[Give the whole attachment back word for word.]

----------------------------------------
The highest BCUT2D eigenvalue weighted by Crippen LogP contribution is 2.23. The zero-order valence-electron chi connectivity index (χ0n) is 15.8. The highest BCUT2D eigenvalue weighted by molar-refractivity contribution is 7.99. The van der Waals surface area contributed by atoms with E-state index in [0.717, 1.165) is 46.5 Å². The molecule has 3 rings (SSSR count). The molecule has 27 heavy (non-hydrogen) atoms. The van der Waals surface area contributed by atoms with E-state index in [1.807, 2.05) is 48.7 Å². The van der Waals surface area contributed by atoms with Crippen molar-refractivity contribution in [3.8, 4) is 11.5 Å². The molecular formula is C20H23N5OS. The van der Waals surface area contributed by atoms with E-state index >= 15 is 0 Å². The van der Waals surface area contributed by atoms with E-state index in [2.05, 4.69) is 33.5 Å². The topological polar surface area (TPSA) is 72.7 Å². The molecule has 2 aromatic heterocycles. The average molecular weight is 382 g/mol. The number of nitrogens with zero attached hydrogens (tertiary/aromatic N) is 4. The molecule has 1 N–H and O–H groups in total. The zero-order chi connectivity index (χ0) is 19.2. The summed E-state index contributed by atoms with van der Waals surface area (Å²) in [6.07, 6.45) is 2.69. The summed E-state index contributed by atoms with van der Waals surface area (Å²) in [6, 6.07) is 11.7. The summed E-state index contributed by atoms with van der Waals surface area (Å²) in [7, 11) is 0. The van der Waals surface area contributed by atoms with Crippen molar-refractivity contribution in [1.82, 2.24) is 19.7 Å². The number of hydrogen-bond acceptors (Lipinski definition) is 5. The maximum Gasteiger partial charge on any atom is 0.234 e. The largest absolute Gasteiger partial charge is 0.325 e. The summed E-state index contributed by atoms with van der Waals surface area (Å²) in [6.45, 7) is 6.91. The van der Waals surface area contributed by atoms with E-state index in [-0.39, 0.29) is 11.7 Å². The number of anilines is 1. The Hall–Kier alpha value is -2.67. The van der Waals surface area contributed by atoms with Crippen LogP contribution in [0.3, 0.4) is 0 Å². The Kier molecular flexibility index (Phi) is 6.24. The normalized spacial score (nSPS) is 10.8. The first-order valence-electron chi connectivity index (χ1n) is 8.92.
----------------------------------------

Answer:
The highest BCUT2D eigenvalue weighted by Crippen LogP contribution is 2.23. The zero-order valence-electron chi connectivity index (χ0n) is 15.8. The highest BCUT2D eigenvalue weighted by molar-refractivity contribution is 7.99. The van der Waals surface area contributed by atoms with E-state index in [0.717, 1.165) is 46.5 Å². The molecule has 3 rings (SSSR count). The molecule has 27 heavy (non-hydrogen) atoms. The van der Waals surface area contributed by atoms with E-state index in [1.807, 2.05) is 48.7 Å². The van der Waals surface area contributed by atoms with Crippen molar-refractivity contribution in [3.8, 4) is 11.5 Å². The molecular formula is C20H23N5OS. The van der Waals surface area contributed by atoms with E-state index >= 15 is 0 Å². The van der Waals surface area contributed by atoms with E-state index in [2.05, 4.69) is 33.5 Å². The topological polar surface area (TPSA) is 72.7 Å². The molecule has 2 aromatic heterocycles. The average molecular weight is 382 g/mol. The number of nitrogens with zero attached hydrogens (tertiary/aromatic N) is 4. The molecule has 1 N–H and O–H groups in total. The zero-order chi connectivity index (χ0) is 19.2. The summed E-state index contributed by atoms with van der Waals surface area (Å²) in [6.07, 6.45) is 2.69. The summed E-state index contributed by atoms with van der Waals surface area (Å²) in [6, 6.07) is 11.7. The summed E-state index contributed by atoms with van der Waals surface area (Å²) in [7, 11) is 0. The van der Waals surface area contributed by atoms with Crippen molar-refractivity contribution in [1.82, 2.24) is 19.7 Å². The number of hydrogen-bond acceptors (Lipinski definition) is 5. The maximum Gasteiger partial charge on any atom is 0.234 e. The largest absolute Gasteiger partial charge is 0.325 e. The summed E-state index contributed by atoms with van der Waals surface area (Å²) in [6.45, 7) is 6.91. The van der Waals surface area contributed by atoms with E-state index in [-0.39, 0.29) is 11.7 Å². The number of anilines is 1. The Hall–Kier alpha value is -2.67. The van der Waals surface area contributed by atoms with Crippen LogP contribution in [0.3, 0.4) is 0 Å². The Kier molecular flexibility index (Phi) is 6.24. The normalized spacial score (nSPS) is 10.8. The first-order valence-electron chi connectivity index (χ1n) is 8.92.